Published: Sat, January 13, 2018
Entertaiment | By Paul Elliott

Hugh Grant upset by son

Hugh Grant upset by son

(When the sequel begins, Buchanan is best known for a terribly cheesy commercial in which he wore a full-body animal costume and extolled the virtues of canned dog food.) Early in the film, the heroic and kind bear Paddington inadvertently alerts Buchanan to his recent discovery of a pop-up book that functions both as a secret treasure map and features heavily in Buchanan's ancestry. All of which makes him most welcome.

Paddington Brown (Ben Whishaw) wants to get the ideal birthday present for his Aunt Lucy (Imelda Staunton), and he thinks he's found it when he comes across a pop-up book featuring landmarks of London.

Last time, we saw Paddington (perfectly voiced with gentle innocence by Ben Wishaw) tumble his way from Peru into London and find a home with the Brown family (the always delightful Hugh Bonneville and Sally Hawkins, along with the required children). But not only is this pop-up book Paddington desires expensive, it's also the catalyst for a string of events that land him in prison. The night before he's about to reach his goal, the Brown family visits a carnival where they meet washed-up actor Phoenix Buchanan (Hugh Grant). But as for some people, they want to ruin Paddington.

It's hard to expect people to change just by watching this movie, but children growing up watching this kind of cinema is a very healthy habit that could actually cause a real societal change 20 years from now. On the surface level, the script by King and Simon Farnaby (Yonderland) preaches generosity and kindness towards others in a way that audiences of all ages can understand and appreciate, all while serving up a tightly woven narrative full of amusing and touching moments alike. Furthermore, because of this, each member feels like less of a distinct personality; during the opening credits Paddington gives a swift narration getting us up to speed on what they each have been up to, but it surprisingly becomes irrelevant until being mentioned again in the ending.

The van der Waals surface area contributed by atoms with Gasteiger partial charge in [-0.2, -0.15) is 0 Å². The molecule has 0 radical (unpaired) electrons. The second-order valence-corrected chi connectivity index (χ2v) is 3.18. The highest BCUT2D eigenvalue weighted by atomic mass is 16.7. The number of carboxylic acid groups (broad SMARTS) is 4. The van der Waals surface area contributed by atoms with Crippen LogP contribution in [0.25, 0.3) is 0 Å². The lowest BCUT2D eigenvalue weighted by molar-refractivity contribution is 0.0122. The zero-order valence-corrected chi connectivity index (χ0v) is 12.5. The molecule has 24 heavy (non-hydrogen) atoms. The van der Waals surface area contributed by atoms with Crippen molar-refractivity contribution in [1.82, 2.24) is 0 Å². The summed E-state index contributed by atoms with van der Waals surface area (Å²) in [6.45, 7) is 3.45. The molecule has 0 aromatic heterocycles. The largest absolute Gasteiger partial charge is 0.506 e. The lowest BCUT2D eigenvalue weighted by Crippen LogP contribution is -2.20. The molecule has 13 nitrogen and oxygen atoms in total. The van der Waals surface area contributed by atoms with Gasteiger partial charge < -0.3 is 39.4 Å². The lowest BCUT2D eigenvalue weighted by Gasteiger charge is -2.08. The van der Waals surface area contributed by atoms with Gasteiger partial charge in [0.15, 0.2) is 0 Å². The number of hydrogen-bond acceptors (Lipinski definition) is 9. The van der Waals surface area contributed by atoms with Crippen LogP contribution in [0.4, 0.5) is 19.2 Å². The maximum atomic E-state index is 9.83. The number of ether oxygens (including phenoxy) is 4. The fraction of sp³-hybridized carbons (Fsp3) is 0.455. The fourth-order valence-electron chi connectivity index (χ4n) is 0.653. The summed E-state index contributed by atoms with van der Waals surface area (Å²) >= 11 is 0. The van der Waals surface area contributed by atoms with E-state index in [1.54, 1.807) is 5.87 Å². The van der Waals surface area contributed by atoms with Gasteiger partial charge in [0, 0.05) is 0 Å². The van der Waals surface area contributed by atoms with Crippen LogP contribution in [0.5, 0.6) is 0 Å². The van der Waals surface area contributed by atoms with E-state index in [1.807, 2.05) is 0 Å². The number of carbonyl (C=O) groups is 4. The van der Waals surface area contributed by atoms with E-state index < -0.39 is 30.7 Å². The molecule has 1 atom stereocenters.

So what's new with Paddington 2?

Of course, if "Paddington 2" were mere eye candy, that wouldn't automatically make it special.


Back at the prison, Paddington has made the inmates much more friendly and comfortable but has trouble keeping faith when the Browns can't prove he isn't guilty. So Paddington decides to get a job to pay for it. There are slapstick hijinks and silly scenarios aplenty, but at its heart "Paddington 2" has something serious to say about making the world a better place through daily acts of kindness.

Dialogue ceases to matter when "Paddington 2" shows close-ups of its animated bear.

His new family is made up of nice people: Father Henry Brown (Hugh Bonneville), mother Mary Brown (Sally Hawkins), his brother Jonathan Brown (Samuel Joslin), and Sister Judy Brown (Madeleine Harris). Here, only Grant and Gleeson get really good lines. You don't feel beaten up by the filmmakers' attempts to engage a variety of audience quadrants; Paddington 2 is a lover, not a fighter...

Paddington 2 is not only as warmhearted and well-crafted as its predecessor, it's the rare sequel that improves on the first installment. Paddington can be himself, an anthropomorphic bear everyone loves and indulges, because he's lifted by a brilliant cast. Somehow, "Paddington 2" is so sweet and moving and amusing and imaginative and lovely that it's impossible not to be charmed by this thing.

Now playing: Opens nationwide on Friday, Jan. 12.

Paddington 2 has been rated PG for action and some mild rude humor. But, let's face it, even Paddington can warm the hearts of spine-chilling prison mates with his sweet-as-marmalade catchphrase, "If we're kind and polite the world will be right".

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